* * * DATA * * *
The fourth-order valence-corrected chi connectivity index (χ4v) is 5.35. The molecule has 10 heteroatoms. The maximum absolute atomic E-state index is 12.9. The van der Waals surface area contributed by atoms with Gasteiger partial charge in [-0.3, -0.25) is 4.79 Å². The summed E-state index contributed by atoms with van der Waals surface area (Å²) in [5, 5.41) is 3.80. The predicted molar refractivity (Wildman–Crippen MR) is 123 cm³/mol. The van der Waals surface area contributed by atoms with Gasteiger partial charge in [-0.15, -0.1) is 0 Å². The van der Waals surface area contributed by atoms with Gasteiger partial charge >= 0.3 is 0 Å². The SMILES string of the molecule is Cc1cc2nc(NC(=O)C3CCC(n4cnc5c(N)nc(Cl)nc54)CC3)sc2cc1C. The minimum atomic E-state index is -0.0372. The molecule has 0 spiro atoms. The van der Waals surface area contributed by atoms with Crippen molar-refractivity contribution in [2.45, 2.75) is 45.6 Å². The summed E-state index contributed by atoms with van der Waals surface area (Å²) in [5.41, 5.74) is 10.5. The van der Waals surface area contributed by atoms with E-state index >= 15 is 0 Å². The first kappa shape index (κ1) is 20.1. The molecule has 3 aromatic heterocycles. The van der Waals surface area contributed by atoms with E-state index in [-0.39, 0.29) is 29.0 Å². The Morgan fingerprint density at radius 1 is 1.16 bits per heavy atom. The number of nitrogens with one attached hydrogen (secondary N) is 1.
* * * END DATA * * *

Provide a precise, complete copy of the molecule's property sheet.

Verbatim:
The fourth-order valence-corrected chi connectivity index (χ4v) is 5.35. The molecule has 10 heteroatoms. The maximum absolute atomic E-state index is 12.9. The van der Waals surface area contributed by atoms with Gasteiger partial charge in [-0.3, -0.25) is 4.79 Å². The summed E-state index contributed by atoms with van der Waals surface area (Å²) in [5, 5.41) is 3.80. The predicted molar refractivity (Wildman–Crippen MR) is 123 cm³/mol. The van der Waals surface area contributed by atoms with Gasteiger partial charge in [-0.15, -0.1) is 0 Å². The van der Waals surface area contributed by atoms with Gasteiger partial charge >= 0.3 is 0 Å². The SMILES string of the molecule is Cc1cc2nc(NC(=O)C3CCC(n4cnc5c(N)nc(Cl)nc54)CC3)sc2cc1C. The minimum atomic E-state index is -0.0372. The molecule has 0 spiro atoms. The van der Waals surface area contributed by atoms with Crippen molar-refractivity contribution in [2.45, 2.75) is 45.6 Å². The summed E-state index contributed by atoms with van der Waals surface area (Å²) in [5.41, 5.74) is 10.5. The van der Waals surface area contributed by atoms with E-state index >= 15 is 0 Å². The first kappa shape index (κ1) is 20.1. The molecule has 3 aromatic heterocycles. The van der Waals surface area contributed by atoms with E-state index in [-0.39, 0.29) is 29.0 Å². The Morgan fingerprint density at radius 1 is 1.16 bits per heavy atom. The number of nitrogens with one attached hydrogen (secondary N) is 1.